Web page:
Even as big U.S. oil companies call for an end to a 1970s-era law banning exports of crude, they are exploiting a loophole that last year enabled them to export record amounts of gasoline and other petroleum products.
The loophole allows oil companies to export products that they refine from crude oil, though not the crude itself. With a major surplus of high-quality crude extracted by shale oil wells from Texas to North Dakota — and a declining appetite among American drivers — the little-known provision has resulted in an unprecedented boom in petroleum exports that is drawing down chronic U.S. trade deficits for the first time in decades.
Exports of gasoline, diesel, distillate, propane and other petroleum products soared to a record 4.3 million barrels a day in December, more than twice the 2.1 million barrels a day of petroleum products that the U.S. imported on average last year, according to the Energy Information Administration. The average 3.5 million barrels of petroleum exports a day in 2013 was double the 1.7 million five years ago.
He said the U.S. is exporting gasoline primarily to Latin America and diesel to Europe. He expects the U.S. to become a net exporter of natural gas and petroleum by 2017. The U.S. already is exporting a lot of liquids that are produced as byproducts of drilling for natural gas, such as naphtha and condensates, he said.
“It’s a trade opportunity for the U.S.,” he told the Natural Gas Roundtable last week, although the rapid expansion of exports does raise questions about fuel costs for Americans because they will be competing with consumers overseas who generally pay higher prices.
Fuel prices in Europe are significantly higher than in the U.S., so lower-priced U.S. fuel is in demand. Countries in Central America, South America and Africa import gasoline and other refined products from the U.S. because their own refineries cannot meet growing demand for fuel. Mexico imports gasoline from the U.S. while exporting much of its crude oil to U.S. Gulf Coast refineries because they have the technologies and facilities needed to convert heavy crude into consumable products.
The stealth surge in petroleum exports drove down the U.S. current account deficit to $81 billion — the lowest in 14 years — in the final quarter of 2013. For all of last year, the trade deficit fell to $474.9 billion from $535.7 billion in 2012.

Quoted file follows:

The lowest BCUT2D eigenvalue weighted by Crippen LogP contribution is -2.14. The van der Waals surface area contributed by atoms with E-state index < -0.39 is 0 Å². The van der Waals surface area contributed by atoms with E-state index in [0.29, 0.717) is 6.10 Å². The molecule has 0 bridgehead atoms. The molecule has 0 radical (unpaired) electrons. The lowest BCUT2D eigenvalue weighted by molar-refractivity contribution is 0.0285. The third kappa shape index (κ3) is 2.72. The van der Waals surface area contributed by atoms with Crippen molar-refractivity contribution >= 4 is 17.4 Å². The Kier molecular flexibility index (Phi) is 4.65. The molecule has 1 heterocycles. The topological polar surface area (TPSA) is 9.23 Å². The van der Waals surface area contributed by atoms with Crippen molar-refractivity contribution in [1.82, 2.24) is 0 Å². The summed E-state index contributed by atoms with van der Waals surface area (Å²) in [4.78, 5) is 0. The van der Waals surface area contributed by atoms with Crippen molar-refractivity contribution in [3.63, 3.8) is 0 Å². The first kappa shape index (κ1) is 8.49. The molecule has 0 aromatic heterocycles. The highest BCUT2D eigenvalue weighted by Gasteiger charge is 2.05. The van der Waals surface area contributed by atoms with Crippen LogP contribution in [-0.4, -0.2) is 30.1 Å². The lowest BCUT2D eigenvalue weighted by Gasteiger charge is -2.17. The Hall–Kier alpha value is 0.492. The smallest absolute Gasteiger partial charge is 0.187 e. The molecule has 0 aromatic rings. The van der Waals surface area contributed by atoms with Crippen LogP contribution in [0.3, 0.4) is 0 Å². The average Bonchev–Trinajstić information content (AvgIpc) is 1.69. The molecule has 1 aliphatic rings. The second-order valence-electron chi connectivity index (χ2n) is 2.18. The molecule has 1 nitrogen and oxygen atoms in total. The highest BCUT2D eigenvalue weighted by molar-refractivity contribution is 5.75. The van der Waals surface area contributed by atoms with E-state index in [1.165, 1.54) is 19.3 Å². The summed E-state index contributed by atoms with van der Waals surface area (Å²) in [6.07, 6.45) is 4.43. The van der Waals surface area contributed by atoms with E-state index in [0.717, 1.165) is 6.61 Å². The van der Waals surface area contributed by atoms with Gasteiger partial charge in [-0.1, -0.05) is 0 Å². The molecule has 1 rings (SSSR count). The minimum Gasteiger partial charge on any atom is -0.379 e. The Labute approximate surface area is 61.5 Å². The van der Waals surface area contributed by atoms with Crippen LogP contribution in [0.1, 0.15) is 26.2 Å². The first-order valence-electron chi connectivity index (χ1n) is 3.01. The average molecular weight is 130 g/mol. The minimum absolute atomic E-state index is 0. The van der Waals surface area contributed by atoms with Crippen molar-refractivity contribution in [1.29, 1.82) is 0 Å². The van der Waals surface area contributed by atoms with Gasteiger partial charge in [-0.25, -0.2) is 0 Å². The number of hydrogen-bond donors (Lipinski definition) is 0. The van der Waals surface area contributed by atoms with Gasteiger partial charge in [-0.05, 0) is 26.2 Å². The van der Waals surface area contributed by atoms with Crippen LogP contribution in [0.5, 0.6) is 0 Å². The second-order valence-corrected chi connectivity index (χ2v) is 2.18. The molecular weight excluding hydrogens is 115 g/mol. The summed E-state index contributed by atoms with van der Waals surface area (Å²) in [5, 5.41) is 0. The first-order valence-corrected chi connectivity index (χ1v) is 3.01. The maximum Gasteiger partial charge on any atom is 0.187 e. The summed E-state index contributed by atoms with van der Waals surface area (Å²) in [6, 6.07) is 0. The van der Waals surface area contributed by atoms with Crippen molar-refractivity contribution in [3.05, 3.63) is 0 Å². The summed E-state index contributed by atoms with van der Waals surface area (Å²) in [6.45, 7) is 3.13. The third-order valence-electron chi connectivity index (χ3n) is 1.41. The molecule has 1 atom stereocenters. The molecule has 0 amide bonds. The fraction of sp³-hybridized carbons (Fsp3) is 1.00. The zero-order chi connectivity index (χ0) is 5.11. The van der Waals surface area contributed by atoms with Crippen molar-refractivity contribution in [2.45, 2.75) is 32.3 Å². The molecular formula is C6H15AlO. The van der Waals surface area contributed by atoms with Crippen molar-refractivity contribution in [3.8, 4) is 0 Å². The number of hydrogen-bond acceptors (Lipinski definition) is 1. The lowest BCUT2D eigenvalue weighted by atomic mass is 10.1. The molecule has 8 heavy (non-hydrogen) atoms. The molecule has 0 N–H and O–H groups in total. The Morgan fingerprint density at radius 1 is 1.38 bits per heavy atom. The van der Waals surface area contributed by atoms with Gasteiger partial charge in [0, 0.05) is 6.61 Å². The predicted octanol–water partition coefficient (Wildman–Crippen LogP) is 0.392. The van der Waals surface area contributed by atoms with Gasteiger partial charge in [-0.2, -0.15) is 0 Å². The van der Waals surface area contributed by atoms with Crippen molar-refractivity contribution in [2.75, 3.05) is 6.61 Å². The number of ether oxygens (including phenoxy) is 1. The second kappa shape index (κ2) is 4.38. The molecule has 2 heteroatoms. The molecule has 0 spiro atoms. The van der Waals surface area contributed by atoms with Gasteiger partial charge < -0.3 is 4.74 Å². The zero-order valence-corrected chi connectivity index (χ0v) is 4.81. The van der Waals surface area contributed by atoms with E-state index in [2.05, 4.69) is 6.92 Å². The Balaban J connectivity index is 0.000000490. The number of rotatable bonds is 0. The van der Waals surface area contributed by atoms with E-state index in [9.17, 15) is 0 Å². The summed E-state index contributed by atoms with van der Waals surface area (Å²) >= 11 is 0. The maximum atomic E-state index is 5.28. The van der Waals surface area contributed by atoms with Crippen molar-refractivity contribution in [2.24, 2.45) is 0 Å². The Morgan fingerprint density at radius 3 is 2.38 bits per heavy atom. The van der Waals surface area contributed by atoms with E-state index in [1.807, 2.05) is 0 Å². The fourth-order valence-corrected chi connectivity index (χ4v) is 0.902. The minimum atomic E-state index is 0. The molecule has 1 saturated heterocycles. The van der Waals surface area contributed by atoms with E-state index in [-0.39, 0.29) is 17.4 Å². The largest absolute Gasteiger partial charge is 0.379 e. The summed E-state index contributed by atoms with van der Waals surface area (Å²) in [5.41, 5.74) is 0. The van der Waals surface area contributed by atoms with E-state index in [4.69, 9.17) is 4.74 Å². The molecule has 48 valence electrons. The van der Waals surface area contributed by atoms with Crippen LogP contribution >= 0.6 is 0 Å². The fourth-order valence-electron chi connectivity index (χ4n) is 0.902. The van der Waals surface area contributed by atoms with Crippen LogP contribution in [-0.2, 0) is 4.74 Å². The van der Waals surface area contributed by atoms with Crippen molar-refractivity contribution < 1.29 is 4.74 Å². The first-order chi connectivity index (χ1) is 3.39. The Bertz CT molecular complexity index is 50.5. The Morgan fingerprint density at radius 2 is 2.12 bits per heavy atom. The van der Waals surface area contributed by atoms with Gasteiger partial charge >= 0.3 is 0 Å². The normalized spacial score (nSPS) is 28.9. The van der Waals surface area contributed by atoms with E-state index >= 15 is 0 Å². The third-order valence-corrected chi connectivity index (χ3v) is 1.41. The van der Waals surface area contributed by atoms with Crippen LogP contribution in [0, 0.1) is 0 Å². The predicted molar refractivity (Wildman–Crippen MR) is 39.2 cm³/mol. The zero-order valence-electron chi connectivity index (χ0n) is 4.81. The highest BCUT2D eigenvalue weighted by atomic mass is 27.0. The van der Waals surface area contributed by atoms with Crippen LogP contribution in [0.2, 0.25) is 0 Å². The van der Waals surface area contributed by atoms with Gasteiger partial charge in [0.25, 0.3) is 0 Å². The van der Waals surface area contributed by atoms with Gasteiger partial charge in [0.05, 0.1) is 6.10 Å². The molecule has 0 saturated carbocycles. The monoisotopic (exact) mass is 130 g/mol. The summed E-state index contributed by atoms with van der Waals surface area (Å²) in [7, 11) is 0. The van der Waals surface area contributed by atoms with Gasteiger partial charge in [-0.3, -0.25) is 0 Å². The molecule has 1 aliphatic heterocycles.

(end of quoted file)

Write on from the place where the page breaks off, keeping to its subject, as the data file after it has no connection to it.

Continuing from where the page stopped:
“The declining trade deficit is good news,” and it is largely because of rapidly growing exports of surplus petroleum products in the past five years, said Jerry Jasinowski, former president of the National Association of Manufacturers. “All of a sudden the U.S. energy picture — thanks to refinements in fracking technology — is much more robust than anyone thought possible.”
Because U.S. shale oil must be refined at factories on the Gulf Coast, East Coast or West Coast before it is sent overseas, the refining revival also has contributed in a big way to the rebound in U.S. manufacturing output, exports and jobs since the recession. Investment in oil- and gas-producing facilities has led all investment by U.S. businesses in recent years.
Moreover, the availability of inexpensive oil and natural gas has been an elixir for other U.S. manufacturers and exporters that are heavily dependent on energy, including plastics, chemicals and agriculture. As a result, the energy revival has fed a renaissance in manufacturing. That, in turn, has served to drive up U.S. exports of goods and services by 3 percent in the past year, helping narrow the trade deficit.
“The falling trade deficit is a clear confirmation of our competitive gains in both energy and manufacturing,” said Mr. Jasinowski.
Like Mr. Sieminski, he noted that the energy export boom has only begun. Construction is under way on several export terminals for liquefied natural gas, which the U.S. has the ability to produce in abundance as a result of the shale revolution.
“By 2016, we will probably be exporting more oil and natural gas than we import,” and will have achieved energy independence, he said.